China is racing against time to contain the pneumonia epidemic caused by a novel coronavirus, which continues to spread after arrival to 14 countries so far. The Chinese government has put many preventative measures in place, such as extending the Spring Festival holiday, postponing the spring semesters of schools, and adopting transport restrictions in various areas.
As a foreigner living in China, my family worried about me and urged me to come home as soon as they heard the news. But my heart wasn’t open to leaving. After living in China for 13 years, I consider it my second home. So I decided to stay and help however I can.
I have been living in Beijing this winter. On the first day of the Year of the Rat, some shopping malls and supermarkets were open as usual. Everything seemed normal to me because the city was the same as last year and every year. Some have described the silent and empty roads in Beijing as something from a “ghost city” after countless people left the city for their hometowns to celebrate Spring Festival with their families. The Beijing streets are always empty, and most shops are closed this time of the year. The only difference is that this year people are wearing masks and almost each local community has a friendly baoan (security guard) checking the body temperatures of pedestrians before they go into the community and making sure that they live there by showing the “community entry and exit card” for more safety.
There were limitations on traveling and social gathering, which isn’t pleasant considering that this period is supposed to be a merry and enjoyable festival Chinese people look forward to all year long. But as many people say, “safety first.” The restrictions on movement are crucial to control the spread of the virus.
Today, hundreds of millions of Chinese people use social media, which did not exist during the SARS outbreak in 2003. A negative consequence is that a lot of exaggerated and fake news is circulating and amplifying the crisis on social media.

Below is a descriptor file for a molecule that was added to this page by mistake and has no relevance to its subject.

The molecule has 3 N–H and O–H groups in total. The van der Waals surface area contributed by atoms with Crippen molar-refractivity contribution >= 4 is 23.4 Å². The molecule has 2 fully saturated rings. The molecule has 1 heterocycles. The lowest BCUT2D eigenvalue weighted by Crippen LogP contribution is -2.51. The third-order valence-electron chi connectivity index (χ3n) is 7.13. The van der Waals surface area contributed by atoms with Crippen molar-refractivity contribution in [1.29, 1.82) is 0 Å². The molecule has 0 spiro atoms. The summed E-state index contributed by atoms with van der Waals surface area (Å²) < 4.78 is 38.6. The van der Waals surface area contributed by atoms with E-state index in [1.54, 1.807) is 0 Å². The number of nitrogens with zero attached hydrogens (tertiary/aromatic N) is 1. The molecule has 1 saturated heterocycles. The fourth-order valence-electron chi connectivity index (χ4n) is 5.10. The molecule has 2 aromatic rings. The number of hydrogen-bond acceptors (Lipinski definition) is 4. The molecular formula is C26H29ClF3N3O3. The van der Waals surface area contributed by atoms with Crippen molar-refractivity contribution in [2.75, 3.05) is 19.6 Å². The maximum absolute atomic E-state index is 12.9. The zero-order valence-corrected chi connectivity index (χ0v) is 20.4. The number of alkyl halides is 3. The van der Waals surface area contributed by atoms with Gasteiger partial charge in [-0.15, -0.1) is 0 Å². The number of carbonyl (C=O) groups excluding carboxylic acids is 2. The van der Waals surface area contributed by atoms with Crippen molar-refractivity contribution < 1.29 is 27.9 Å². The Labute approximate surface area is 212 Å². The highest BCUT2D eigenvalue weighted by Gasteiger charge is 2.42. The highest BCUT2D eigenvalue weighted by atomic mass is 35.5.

Particularly, people on the other side of the world have been panicked by fake news on Facebook walls, ranging from reports of food shortages due to the lockdown all the way to exaggerating the impact of the coronavirus as though everyone inflected would be dropping like flies. The disturbing rumors motivated me to share my real experience as a foreigner remaining in China during every chapter of the coronavirus attack.
I recorded radio interviews with three major radio stations in Tunisia, my home country, to tell people about the actual situation in China and refute fake information, which I felt was the least I could do for China during this ordeal. I wish I could do more.
China’s efforts to contain the outbreak have been impressive. Locking down an entire city like Wuhan with 11 million residents while providing them with security and necessities of life is quite a feat.
I must tip my hat to China for building a virus-dedicated hospital in Wuhan in just 10 days and filling it with 1,000 beds and the latest medical equipment. Such a miraculous effort inspired Tunisian media to joke that Chinese construction builders can have a villa ready for you by the time you get back from running errands. Efficiency and sense of responsibility are two impressive characteristics of Chinese people that have glowed in this crisis.
As a sign of solidarity, some countries provided medical supplies to Wuhan. I saw a very touching video projected on the famous Burj Khalifa in the United Arab Emirates, which included a waving Chinese national flag and a banner that reads: “Wuhan! You can do it!”
As Chinese President Xi Jinping has noted, the Chinese people now face a very serious battle. As long as the nation maintains confidence and continues joint efforts with scientific and targeted measures, the battle to prevent and control the contagion will be won. The country has been rocked by epidemics and shaken by earthquakes, but China overcomes the difficulties every time. There can be only one ending to this story, and it doesn’t involve continued spread of the coronavirus. Rather, the confidence and courage of the Chinese people will ensure their victory in the battle against the epidemic.
The author is an overseas development manager at Sinolingua.